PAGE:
I used to joke that I wanted to develop a children's cartoon wherein Randy Johnson and Pedro Martinez roamed the land, vigilante-like, felling various evil-doers and miscreants by drilling them right in the ear with 95+ mph heaters, the equivalent of the old ACME anvil dropping on Wile E. Coyote's head. I still think it's a good idea for a cartoon, but out here in the real world,  it's not Yosemite Sam being blown up by his own dynamite, but the potential for career-ending, life-altering injuries we're talking about.

Seriously, if you threw a baseball at somebody's head anywhere but the baseball diamond, you would be charged with attempted assault. In fact, it might be considered aggravated assault, given that you were using a weapon, not merely your bare hands. Now, that's just you or me, I'm talking about. In terms of velocity, we're nowhere near what a professional can do, to say nothing of the flame throwing Aroldis Chapman vis-a-vis danger to another human's noggin.

Here's what can be done. Enough of this warning both teams BS. Enough treating Baker with kid gloves. Don't warn both teams when one team is throwing at guys and the other isn't. How about umps start using their brains, too? In the 2012 sequence laid out above, after the Josh Harrison beaning, the umpire warned both benches. What the ...?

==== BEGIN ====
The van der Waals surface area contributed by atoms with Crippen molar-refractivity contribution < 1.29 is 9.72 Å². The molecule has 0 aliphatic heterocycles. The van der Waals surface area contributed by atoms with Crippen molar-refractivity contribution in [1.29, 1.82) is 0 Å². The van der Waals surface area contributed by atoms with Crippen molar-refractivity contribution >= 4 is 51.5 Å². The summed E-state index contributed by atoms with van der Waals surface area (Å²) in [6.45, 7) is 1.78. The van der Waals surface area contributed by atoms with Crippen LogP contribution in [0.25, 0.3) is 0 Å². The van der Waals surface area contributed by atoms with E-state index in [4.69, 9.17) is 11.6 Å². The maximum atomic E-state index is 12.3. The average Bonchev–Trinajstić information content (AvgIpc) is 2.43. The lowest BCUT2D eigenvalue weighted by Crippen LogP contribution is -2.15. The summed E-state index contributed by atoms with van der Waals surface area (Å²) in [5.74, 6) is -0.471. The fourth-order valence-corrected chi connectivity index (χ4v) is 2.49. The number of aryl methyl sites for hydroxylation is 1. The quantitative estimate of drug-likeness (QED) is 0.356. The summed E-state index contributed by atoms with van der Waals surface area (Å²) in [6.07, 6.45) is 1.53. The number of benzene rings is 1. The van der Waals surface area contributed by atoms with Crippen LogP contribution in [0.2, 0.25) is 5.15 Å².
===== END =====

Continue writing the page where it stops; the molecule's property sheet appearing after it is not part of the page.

Hey Blue, this isn't pee wee baseball. Not everybody gets a trophy. And not everybody deserves a warning.
The warning should have been issued to Baker and Baker alone.

And the same goes for the start of the game tonight. The Reds bench should get a warning before the national anthem singer begins warming up. Tell Baker, if your pitchers hit one more batter, I'm tossing you and the pitcher. (In the words of Sheriff Bullock, "I put you on notice.") And if it happens again, MLB has to suspend Baker. Maybe that will get the message through to him. Although, maybe not.

But MLB won't do that. Because MLB loves it's silly unwritten rules and players "policing the game" and blah, blah, blah. You know what that gets you? That gets you the beanball orgy and ensuing ridiculous bench-clearing brawl that took place between the Diamondbacks and Dodgers just about a week ago. Remind me -- exactly what was the point of all that stupidity and machismo parading as hallowed baseball traditions?

And so because baseball doesn't have the guts to punish their bullies, I guess Clint Hurdle is going to have to have his guys throw at Joey Votto. And then the Reds will throw some more at McCutchen. And then the umps will warn both benches. And the next night the Reds will go after somebody else ... lather, rinse, repeat.

You know what I would be down with? One of the Pirates pitchers firing 98 mph heaters. Right at Dusty Baker's head.